Dr. HENRY who was the first physician, was also the first school teacher, teaching in the second story of the Philip BUCK log cabin. The first school house was built “on the east side of Nottawa and south of Chicago streets.” it was built in 1833, of logs and not very large. In 1838 it was rebuilt of frame construction. These first schools were not “free” schools but a rather heavy assessment was laid on the parents for each child. The first money received from the state for school purposes was in 1839. The schools were not "free" until 1859. One of the first school boys, called the "long haired boy" because of a lack of barber work, was later President GRAHAM of the Hillsdale College. In 1852 the school board adopted a series of textbooks. They were DAVIES' Algebra, OLMSTEAD's Natural Philosophy and Astronomy, BECK's Chemistry, and CUTLER's Anatomy and Physiology. The Athletic Field was the whole countryside. In September, the people voted to levy a general school tax in the enormous amount of $200.00 and make it a "free" school. In 1861, the new brick Union School House was completed and placed Sturgis ahead of the surrounding county in school facilities. This school was torn down just a few years ago to be replaced by the new Central School and later, the Gymnasium. The first graduating class received their diplomas in 1874 and were Verina MORRISON, Anna BARROWS, Huldah SEELEY and William P. STOUGHTON.

Oliver RAYMOND was the first post-master in the village. Some of the first post-masters were Judge STURGIS, Philip H. BUCK, Major C.C. HOOD, Capt. Wm. McLAUGHLIN, and the Hon. J. G. WAIT. The first mails came by the old Savery coaches from the old DIGGINs Tavern at White Pigeon. Samuel STEWART was the township postmaster at that time. The first stage coach line to serve Sturgis regularly was the SAVERY line. The scare of the Black Hawk war almost ruined its trade. General BROWN, De Garmo JONES, and FORSYTH started a state coach line between Detroit and Chicago, running daily, in 1833. From 1836 until 1840 they did a rushing business, for it was during this time, the greatest rush of travel was westward.

The first railroad to give impetus to Sturgis was the Southern Michigan and Lake Shore in 1871 and the Grand Rapids & Indiana in 1867. Hon. J. G. WAIT was very instrumental in getting both railroads through Sturgis and profited from the effort by securing the contracts to build the stations from Coldwater to Niles as well as the high board fences along the tracks. He helped to secure the right of ways through Branch and St. Joseph Counties. Constantine and Three Rivers wished the Lake Shore railroad to pass through their villages but were "asleep" and Sturgis and White Pigeon obtained it. Later running branches to those villages.

The first church was a Methodist Episcopal built in, 1843. The first cemetery was laid out north of the Lutheran church where the Royal Chair factory now stands.

Judge STURGIS introduced the first improved farm machinery---it was a McCORMICK reaper, in 1843. 1831 the corn crop failed and provisions were high. Nails were 20c per pound, salt $20 a barrel or its equivalent 80 bushels of corn. Thorough bred stock was rather slow in starting in Sturgis, reaching its zenith in 1860-70.

The first road surveyed through the township and village was the great national military road from Detroit to Chicago--now called Chicago Road or U.S. 112. The next was the territorial road, starting from the Indiana state line on south Nottawa and running north through the village to, eventually, Grand Rapids. Chicago Road was built through here in 1834 by James JOHNSON, a big Sturgis contractor.

The city has always been very strongly Republican. 1874 census showed a population of 2,248.

The early settlers had many a joyous party at their various homes where the music was furnished by "Tommy" JONES, a brother of De Garmo JONES. He was a "fiddler." The first celebration was held on July 4, 1835. Elias Boulton SMITH, M.D., was the orator. In 1839 a big July 4th celebration was held and 1,500 persons were present. Many notables spoke on this occasion. A man by the name of WEBB had his arm torn off by the explosion of a cannon. July 4th, 1852, was another long-to-be-remembered day. General Isaac D. TOLL, of Fawn River, was the Marshall of the day; Hon. Wm. L. STOUGHTON the orator. Several veterans of the war of 1812 were present.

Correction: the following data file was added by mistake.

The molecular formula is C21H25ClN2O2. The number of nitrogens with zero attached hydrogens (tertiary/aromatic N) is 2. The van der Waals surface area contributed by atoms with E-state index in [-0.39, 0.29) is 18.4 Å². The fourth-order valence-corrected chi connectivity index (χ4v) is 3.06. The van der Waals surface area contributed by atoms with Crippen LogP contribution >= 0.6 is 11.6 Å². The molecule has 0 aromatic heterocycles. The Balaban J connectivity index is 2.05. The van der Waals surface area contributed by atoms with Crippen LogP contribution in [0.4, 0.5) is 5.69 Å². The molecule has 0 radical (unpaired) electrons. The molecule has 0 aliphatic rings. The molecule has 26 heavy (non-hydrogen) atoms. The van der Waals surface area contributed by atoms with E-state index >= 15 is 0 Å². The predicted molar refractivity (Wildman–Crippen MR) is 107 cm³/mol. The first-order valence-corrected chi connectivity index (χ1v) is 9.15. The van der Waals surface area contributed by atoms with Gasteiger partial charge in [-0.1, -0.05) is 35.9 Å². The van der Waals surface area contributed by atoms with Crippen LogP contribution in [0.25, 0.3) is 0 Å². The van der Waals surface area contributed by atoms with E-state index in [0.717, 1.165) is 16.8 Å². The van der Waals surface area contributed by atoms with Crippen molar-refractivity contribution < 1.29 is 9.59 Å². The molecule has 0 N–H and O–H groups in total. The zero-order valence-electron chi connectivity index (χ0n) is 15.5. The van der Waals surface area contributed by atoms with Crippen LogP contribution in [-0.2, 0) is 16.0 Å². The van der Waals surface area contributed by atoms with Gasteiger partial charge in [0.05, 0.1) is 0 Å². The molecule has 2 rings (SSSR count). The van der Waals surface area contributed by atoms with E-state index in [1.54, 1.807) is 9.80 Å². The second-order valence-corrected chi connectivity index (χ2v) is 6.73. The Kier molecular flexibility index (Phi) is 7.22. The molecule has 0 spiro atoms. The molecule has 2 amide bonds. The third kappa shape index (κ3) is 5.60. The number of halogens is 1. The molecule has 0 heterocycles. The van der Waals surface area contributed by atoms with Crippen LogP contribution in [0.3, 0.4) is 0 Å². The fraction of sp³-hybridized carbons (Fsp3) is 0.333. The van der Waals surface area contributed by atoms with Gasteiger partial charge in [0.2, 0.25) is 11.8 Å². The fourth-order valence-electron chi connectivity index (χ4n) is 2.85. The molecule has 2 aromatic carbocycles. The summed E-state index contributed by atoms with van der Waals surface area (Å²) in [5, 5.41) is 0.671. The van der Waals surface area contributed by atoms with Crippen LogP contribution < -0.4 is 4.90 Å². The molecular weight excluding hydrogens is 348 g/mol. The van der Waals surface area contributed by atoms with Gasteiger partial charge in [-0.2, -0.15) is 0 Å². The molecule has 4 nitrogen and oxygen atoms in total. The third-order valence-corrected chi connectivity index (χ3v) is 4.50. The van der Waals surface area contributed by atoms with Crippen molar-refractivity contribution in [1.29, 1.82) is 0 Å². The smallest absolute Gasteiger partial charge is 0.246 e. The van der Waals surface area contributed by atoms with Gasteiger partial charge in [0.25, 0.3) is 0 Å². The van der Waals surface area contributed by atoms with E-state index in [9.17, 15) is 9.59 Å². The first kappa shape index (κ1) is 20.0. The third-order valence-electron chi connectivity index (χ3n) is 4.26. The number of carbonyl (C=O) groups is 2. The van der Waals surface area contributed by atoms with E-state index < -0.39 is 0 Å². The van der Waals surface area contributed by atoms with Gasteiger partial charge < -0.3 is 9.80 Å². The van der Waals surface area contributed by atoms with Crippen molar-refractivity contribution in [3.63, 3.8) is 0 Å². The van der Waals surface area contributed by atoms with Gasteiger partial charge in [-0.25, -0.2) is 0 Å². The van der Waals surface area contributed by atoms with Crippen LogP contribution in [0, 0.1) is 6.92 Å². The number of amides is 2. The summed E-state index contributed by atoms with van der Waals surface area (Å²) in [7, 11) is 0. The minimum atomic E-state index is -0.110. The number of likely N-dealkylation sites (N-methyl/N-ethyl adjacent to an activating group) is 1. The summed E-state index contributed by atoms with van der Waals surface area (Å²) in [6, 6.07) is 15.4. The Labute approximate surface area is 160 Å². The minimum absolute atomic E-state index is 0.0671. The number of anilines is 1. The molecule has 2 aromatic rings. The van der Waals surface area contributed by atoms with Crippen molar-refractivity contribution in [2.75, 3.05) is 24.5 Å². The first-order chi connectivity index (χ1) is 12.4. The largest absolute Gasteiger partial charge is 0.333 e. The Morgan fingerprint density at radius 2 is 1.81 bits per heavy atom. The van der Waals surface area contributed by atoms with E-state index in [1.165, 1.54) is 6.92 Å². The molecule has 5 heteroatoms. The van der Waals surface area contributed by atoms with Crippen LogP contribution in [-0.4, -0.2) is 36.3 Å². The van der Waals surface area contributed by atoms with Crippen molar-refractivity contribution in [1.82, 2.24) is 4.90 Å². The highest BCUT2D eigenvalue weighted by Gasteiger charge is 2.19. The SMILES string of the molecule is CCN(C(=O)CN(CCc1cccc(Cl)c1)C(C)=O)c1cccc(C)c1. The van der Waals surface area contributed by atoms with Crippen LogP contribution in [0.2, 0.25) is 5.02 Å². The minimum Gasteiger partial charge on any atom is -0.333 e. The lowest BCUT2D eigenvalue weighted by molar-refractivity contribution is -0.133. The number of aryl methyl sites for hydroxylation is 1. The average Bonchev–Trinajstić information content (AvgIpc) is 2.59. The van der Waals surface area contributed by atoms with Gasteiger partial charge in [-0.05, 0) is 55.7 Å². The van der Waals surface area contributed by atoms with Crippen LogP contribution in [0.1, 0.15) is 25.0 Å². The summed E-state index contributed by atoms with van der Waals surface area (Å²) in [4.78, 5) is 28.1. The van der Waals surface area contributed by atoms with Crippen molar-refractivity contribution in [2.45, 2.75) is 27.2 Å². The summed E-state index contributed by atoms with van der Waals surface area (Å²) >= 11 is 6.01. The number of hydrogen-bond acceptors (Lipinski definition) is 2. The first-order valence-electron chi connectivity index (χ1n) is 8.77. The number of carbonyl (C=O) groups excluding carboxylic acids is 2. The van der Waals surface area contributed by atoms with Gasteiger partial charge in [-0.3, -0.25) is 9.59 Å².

The numerous military parades, and court-martials were always very amusing to the residents. In times of peace the settlers did not take their military enlistments seriously but in times of need St. Joseph County and Sturgis was unusually loyal.

Various lodges and churches began to be formed. In 1874-76 Sturgis had a famous band led by A. A. WILBUR.

The first store in Sturgis township was opened by Mr. CLEMENT but Edwin KELLOG, formerly of White Pigeon, was the first merchant in Sturgis, beginning business in 1830-31. Others to soon start were, E.S. SWAN, J.G. WAIT, WASSON & GREENE, Major ULLMAN, C.B. PECK, L.E. WHITE, and J.C. HERBERT.

The First National Bank of Sturgis was organized in 1865. The Citizens Bank being organized some years later.

Sturgis has known several hotels. The old "Exchange" was located on the ELLIOTT House site, “Pap” ELLIOTT and Sons. It was burned down on Jan. 1, 1876, and rebuilt and opened the following Christmas. The BERRIDGE House is located on North street near the New York Central depot. The Central Hotel and Dining Room on the opposite corner from the ELLIOTT House is gone as is the old Sturgis House located where the Citizens State Bank and HAGERMAN & FREELAND building is now.

Early manufacturers were: Philip H. BUCK and a Mr. FILKINS, blacksmith shop, J.G. WAIT, had six shoemakers making shoes, in 1837 he opened a furniture factory, William MORRISON built a large mill and distillery which were later burned down. LESTER & BOLFE made wagons and carriages, C. BURROUGHS made wagons. In 1837 D. PAGE built a foundry. MORRIS & VESEY built the first steam mill on the site of the City Fire Station in 1847. WALLACE built a planning mill. A.T. DRAKE & Co. built a mill. Z. H. WALLACE built a Sash, Door and Blind factory which was considered a model of its kind. The Sturgis Manufacturing Co. was organized in 1873 to make furniture. F. S. PACKARD operated a Fruit Drying factory, as did ALDEN who perfected the ALDEN process and the JONES Brothers were the originators of a drying machine that was sold and used extensively in this country. E. H. FUNK patented a churn and manufactured it for years.

In 1859 Sturgis had a fire that swept the entire business section on the south side of Chicago Road. In 1867 the HERBERT block and STURGIS Hotel burned. There have been several serious fires since then, notably the old STURGIS Steel Go-Cart and MORENCY-VAN BUREN factory. Today Sturgis is known far and wide for its 18 or 20 large industries.

Sturgis has a Commission form of government, wonderful water and sewerage system, modern fire department, schools, owns its own power plant along the St. Joseph river, has more pavement than any city of like size in the United States and a hospital that would be a credit to cities many times larger.


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copyright This website is created and copyrighted 2007 by Joel Newport